9 a.m.–4 p.m. ($75 - includes breakfast and lunch).
6 SCECH’s available.

Since 2006, the EMWP Family Literacy Initiative (FLI) has been helping parents and families understand how they can support their children and teens as writers. Starting with only three workshop offerings in 2006, we now offer twelve different kinds of workshops for students in grades K-12, their parents/caregivers, and their families. This school year has been our busiest in terms of workshop requests. In fact, we have presented more than 25 workshops for schools and after-school programs in Southeastern Michigan since November 2014.

If you are interested in learning more about the EMWP Family Literacy Initiative, earning some extra income as a presenter, and/or, perhaps, introducing more family literacy outreach at your school, please join us for the Family Literacy Initiative Training Institute on Thursday, July 23. We will be meeting on the campus of EMU for a day-long institute focusing on what the EMWP Family Literacy Initiative does, how we have done it, and what we’ve learned over the past nine years.

The cost to attend the FLI Training Institute is $75 and includes a light breakfast and lunch. To register, please go to http://bit.ly/EMWPRegistration If you have any questions, please contact Kim Pavlock, EMWP Youth and Family Literacy Programs Director, at kpavlock@emich.edu.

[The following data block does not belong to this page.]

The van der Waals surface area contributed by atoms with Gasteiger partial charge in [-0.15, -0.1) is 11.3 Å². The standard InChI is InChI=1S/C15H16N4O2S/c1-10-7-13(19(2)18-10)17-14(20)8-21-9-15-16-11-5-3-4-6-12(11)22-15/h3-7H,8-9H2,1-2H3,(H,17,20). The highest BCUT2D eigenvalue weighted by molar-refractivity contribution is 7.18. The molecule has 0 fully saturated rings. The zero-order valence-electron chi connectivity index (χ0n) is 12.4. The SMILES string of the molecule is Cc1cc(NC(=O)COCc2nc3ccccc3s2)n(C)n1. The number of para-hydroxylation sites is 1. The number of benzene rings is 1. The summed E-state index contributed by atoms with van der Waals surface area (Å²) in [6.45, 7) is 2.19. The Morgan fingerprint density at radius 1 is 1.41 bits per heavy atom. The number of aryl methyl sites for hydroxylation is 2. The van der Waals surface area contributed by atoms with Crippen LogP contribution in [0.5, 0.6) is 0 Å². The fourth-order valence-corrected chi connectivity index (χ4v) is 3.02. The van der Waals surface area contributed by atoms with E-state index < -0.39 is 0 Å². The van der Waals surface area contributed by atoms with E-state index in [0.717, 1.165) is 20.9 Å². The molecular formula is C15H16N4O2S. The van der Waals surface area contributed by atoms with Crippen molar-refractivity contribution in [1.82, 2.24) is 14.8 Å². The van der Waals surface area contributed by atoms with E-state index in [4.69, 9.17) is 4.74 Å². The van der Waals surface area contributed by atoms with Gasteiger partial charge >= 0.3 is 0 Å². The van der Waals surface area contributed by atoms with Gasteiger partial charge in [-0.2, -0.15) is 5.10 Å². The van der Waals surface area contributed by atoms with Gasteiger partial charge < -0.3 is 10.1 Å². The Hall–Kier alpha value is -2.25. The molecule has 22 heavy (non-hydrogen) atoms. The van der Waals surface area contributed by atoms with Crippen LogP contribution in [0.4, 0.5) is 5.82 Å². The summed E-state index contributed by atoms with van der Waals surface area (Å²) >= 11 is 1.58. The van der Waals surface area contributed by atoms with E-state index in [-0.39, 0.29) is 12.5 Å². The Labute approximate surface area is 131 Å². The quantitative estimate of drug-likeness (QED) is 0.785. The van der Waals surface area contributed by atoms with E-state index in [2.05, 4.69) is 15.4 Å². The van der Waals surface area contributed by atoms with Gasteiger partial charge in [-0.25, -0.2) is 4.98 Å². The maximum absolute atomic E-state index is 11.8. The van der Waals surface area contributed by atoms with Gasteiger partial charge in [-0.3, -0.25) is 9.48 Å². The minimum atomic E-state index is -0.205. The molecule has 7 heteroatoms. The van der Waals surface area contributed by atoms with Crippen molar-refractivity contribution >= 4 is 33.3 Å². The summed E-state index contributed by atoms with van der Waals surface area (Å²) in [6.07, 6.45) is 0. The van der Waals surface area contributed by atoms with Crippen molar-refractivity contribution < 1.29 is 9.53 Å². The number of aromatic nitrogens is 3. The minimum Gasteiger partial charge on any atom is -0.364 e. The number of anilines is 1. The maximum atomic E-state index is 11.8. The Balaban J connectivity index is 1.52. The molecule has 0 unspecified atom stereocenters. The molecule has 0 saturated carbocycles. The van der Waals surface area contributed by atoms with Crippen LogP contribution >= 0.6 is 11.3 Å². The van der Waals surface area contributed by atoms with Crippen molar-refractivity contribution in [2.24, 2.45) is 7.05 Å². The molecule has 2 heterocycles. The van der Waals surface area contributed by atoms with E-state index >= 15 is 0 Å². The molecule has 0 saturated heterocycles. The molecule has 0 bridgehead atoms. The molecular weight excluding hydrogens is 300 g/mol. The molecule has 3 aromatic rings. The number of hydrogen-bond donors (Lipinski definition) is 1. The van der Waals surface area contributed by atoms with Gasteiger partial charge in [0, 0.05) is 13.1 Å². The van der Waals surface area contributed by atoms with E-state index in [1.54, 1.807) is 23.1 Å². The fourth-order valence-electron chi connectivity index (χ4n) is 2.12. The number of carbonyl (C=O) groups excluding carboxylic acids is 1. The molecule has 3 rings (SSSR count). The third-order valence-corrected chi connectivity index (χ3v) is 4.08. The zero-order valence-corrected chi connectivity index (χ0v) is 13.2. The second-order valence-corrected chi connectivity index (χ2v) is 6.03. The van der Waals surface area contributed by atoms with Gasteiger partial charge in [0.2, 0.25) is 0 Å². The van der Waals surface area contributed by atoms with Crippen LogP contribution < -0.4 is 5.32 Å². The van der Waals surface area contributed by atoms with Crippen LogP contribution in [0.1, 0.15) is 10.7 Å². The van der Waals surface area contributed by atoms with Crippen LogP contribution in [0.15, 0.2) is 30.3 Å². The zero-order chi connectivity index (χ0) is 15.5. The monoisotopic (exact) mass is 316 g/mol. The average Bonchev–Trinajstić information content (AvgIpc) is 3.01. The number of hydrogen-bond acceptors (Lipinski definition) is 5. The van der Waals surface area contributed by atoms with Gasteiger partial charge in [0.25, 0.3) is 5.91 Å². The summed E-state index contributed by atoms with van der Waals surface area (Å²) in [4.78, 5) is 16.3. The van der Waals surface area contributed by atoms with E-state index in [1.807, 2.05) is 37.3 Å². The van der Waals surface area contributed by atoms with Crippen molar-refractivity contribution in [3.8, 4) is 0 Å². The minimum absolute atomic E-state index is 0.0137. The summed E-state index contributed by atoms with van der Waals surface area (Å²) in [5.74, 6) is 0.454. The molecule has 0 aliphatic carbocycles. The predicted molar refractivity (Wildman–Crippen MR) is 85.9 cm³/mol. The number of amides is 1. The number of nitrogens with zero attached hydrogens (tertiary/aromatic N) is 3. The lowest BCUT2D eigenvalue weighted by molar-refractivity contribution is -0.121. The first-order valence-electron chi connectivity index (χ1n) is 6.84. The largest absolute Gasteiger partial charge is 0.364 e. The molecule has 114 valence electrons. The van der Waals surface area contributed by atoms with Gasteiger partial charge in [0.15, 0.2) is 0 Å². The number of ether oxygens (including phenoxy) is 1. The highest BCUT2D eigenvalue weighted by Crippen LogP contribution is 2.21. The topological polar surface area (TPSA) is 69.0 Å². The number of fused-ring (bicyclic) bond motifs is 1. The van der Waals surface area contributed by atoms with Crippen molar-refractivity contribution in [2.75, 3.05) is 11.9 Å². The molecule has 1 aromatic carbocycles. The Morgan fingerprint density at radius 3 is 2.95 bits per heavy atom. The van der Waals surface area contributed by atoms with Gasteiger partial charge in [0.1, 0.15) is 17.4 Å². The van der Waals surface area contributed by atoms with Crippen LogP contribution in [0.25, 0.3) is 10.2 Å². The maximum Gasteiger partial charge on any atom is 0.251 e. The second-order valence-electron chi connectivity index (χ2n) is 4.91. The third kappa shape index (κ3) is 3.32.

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Telling Our Stories/Raising Our Voices: From Anecdote to Action

(Grade K- college) EMU Student Center 320; July 20-22, 2015; 9am – 3pm each day
($75 – for three days); 13 SCECH’s available.
Register at http://bit.ly/EMWPRegistration.

Ready to get your activism on? Join this workshop and learn how you can help change the ongoing negative narrative surrounding teachers and teaching. You’ll learn how to craft your personal teacher stories into a more public narrative, starting from anecdotes and building toward an action plan. By the end of day three, you should have an action plan to take back to your classroom and school. Read more!

LITR585: Literature for Teachers: Pedagogical and Aesthetic Designs for Art and Literature

July 20-31 MTWRF 9-3
Professor John Staunton

This section of LITR 585 Literature for Teachers will invite students to investigate the interconnections among literary texts, visual art, and classroom practice through an interdisciplinary and multimodal exploration of literary and visual art works. This section of LITR 585 is being offered in a hybrid and intensive onsite and off-site setting.